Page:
As an adult, I mark the start of a new month with my own traditions. A new pair of contact lenses, a new parking pass to wrestle onto my rearview mirror, a few minutes updating my net worth on an Excel spreadsheet. Updating my iMac’s desktop to the next month’s calendar, courtesy of RedStamp. These are the small tasks that bring joy to me at the beginning of a new month, insignificant as they may be. They remind me that life is moving forward, even when things feel stagnant.

Welcome to June.

5 things I hate about live music

I don’t like live music. Actually, that’s not true — I love live Irish music, jazz, classical music. I just don’t like going to concerts. True, I haven’t gone to many concerts, but I find the system so inherently flawed that it instantly puts me in a bad mood. I’m a selfish music lover. I don’t like sharing the experience with others. I want to keep it pure and true and real, and the minute all the mess of other concertgoers is thrown in, all the magic is lost for me. To most of the world, this translates into me having no soul, like saying I don’t like puppies. [I do like puppies. All of them.]

City and Colour at First Avenue

This past weekend I went to see City and Colour, one of my favorite musicians, at First Avenue in Minneapolis. All the pieces were in place to make it a fantastic night — a musician I love, headlining at a world-renowned venue in a city that makes me feel alive. And while I loved the performance itself, the experience reminded me of the things that just irk me about live music:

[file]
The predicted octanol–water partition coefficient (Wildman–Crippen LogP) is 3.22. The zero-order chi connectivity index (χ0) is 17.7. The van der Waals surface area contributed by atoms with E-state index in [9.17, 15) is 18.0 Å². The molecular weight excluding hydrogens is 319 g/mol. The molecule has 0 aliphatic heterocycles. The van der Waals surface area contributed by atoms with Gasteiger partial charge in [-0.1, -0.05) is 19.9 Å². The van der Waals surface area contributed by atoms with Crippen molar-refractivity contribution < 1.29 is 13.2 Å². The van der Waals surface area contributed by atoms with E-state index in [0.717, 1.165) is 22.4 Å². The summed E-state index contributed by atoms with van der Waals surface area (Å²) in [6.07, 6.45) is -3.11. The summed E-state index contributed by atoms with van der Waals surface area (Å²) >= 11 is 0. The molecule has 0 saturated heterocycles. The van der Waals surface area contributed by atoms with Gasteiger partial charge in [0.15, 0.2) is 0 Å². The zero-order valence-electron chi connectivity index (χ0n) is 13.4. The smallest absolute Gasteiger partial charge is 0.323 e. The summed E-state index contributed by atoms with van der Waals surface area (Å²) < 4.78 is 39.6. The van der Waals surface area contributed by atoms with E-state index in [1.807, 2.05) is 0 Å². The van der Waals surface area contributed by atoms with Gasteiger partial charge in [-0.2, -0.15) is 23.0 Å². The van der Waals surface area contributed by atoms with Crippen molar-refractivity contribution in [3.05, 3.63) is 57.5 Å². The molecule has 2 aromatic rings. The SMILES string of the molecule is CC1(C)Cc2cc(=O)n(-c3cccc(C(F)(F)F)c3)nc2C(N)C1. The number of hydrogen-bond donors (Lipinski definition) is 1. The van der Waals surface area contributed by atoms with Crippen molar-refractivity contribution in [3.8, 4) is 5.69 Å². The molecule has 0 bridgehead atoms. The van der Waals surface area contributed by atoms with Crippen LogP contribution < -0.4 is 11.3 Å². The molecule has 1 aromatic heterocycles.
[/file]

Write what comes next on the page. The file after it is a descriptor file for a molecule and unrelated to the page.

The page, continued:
1. The encore. Today’s encore is an entirely theatrical experience. Audiences have come to expect it, and so we are forced to endure the song and dance of pretending we think a concert is over, pretending that more applause will coerce our musicians back to the stage, and pretending to be surprised when it works. If we know they’re just going to come back, why must they leave the stage in the first place?

2. Crazies. I don’t know what it is about concerts that makes people put on their rude pants, but concertgoers become flat-out mean when surrounded by hundreds of strangers who share their taste in music. Our fight-or-flight instincts force us to become the most vicious versions of ourselves, taking on every possible conflict with a rashness akin to lions fighting over carcasses in the savanna.

3. Downtime. Forty minutes passed between the end of the opening act’s set and the beginning of City and Colour’s performance. Sure, they had to set up the stage for the main act, but that took no more than fifteen minutes. In any other industry, keeping people waiting for forty minutes for no reason beyond theatrics is off-putting. Music fans endure it without question because they’ve come to expect it.

4. Standing. For all that’s been said about the value of standing in the office, standing really is the least comfortable position. Even in the most comfortable shoes, standing for four hours on a concrete floor is not pleasant. And beyond the discomfort factor, standing at a concert means that your relative height will make or break your concert experience. Stuck behind a 6’8″ amazon? You won’t be seeing the stage tonight.

5. Karaoke kids. Did I pay $22 to hear you sing, soccer player from Edina? No, I paid to hear Dallas Green sing. Pipe down. If I hear your voice louder than the voice of the mic’d performer, something is wrong. Quietly mouth the lyrics, but don’t let me hear you. Save your singalong sessions for nights alone in your bedroom so the rest of us don’t have to hear it. Especially if you’re singing off key.

/rant